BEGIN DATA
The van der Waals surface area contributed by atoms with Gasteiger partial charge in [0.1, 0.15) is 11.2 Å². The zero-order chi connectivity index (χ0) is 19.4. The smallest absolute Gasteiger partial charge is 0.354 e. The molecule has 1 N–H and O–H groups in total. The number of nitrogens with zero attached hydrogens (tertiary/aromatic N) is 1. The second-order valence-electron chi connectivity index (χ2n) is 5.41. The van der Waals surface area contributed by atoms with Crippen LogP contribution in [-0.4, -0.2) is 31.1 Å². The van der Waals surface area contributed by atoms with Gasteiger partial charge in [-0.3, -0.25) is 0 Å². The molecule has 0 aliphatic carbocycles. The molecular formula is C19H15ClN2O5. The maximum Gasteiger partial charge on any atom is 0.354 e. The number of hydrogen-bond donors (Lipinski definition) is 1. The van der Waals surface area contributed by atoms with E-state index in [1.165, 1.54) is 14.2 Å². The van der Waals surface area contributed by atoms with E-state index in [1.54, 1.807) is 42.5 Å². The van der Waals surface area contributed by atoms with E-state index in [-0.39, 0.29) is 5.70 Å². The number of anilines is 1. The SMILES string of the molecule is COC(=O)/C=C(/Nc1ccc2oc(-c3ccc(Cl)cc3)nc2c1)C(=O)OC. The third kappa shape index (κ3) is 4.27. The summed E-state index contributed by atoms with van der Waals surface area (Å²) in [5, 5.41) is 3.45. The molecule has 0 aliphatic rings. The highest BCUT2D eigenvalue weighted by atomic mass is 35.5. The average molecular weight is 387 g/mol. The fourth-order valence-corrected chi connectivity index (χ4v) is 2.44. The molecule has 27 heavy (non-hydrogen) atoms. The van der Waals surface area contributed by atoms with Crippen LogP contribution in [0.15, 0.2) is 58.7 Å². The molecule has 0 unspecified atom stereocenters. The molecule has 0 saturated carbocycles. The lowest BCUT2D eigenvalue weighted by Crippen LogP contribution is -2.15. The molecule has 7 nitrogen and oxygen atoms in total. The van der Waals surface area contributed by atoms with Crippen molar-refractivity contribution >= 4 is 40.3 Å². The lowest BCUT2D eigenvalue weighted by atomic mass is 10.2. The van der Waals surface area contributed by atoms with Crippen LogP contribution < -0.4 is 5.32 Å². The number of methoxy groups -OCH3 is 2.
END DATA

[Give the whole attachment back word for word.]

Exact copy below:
The van der Waals surface area contributed by atoms with Gasteiger partial charge in [0.1, 0.15) is 11.2 Å². The zero-order chi connectivity index (χ0) is 19.4. The smallest absolute Gasteiger partial charge is 0.354 e. The molecule has 1 N–H and O–H groups in total. The number of nitrogens with zero attached hydrogens (tertiary/aromatic N) is 1. The second-order valence-electron chi connectivity index (χ2n) is 5.41. The van der Waals surface area contributed by atoms with Crippen LogP contribution in [-0.4, -0.2) is 31.1 Å². The van der Waals surface area contributed by atoms with Gasteiger partial charge in [-0.3, -0.25) is 0 Å². The molecule has 0 aliphatic carbocycles. The molecular formula is C19H15ClN2O5. The maximum Gasteiger partial charge on any atom is 0.354 e. The number of hydrogen-bond donors (Lipinski definition) is 1. The van der Waals surface area contributed by atoms with E-state index in [1.165, 1.54) is 14.2 Å². The van der Waals surface area contributed by atoms with E-state index in [1.54, 1.807) is 42.5 Å². The van der Waals surface area contributed by atoms with E-state index in [-0.39, 0.29) is 5.70 Å². The number of anilines is 1. The SMILES string of the molecule is COC(=O)/C=C(/Nc1ccc2oc(-c3ccc(Cl)cc3)nc2c1)C(=O)OC. The third kappa shape index (κ3) is 4.27. The summed E-state index contributed by atoms with van der Waals surface area (Å²) in [5, 5.41) is 3.45. The molecule has 0 aliphatic rings. The highest BCUT2D eigenvalue weighted by atomic mass is 35.5. The average molecular weight is 387 g/mol. The fourth-order valence-corrected chi connectivity index (χ4v) is 2.44. The molecule has 27 heavy (non-hydrogen) atoms. The van der Waals surface area contributed by atoms with Crippen LogP contribution in [0.15, 0.2) is 58.7 Å². The molecule has 0 unspecified atom stereocenters. The molecule has 0 saturated carbocycles. The lowest BCUT2D eigenvalue weighted by Crippen LogP contribution is -2.15. The molecule has 7 nitrogen and oxygen atoms in total. The van der Waals surface area contributed by atoms with Crippen molar-refractivity contribution >= 4 is 40.3 Å². The lowest BCUT2D eigenvalue weighted by atomic mass is 10.2. The van der Waals surface area contributed by atoms with Crippen LogP contribution < -0.4 is 5.32 Å². The number of methoxy groups -OCH3 is 2.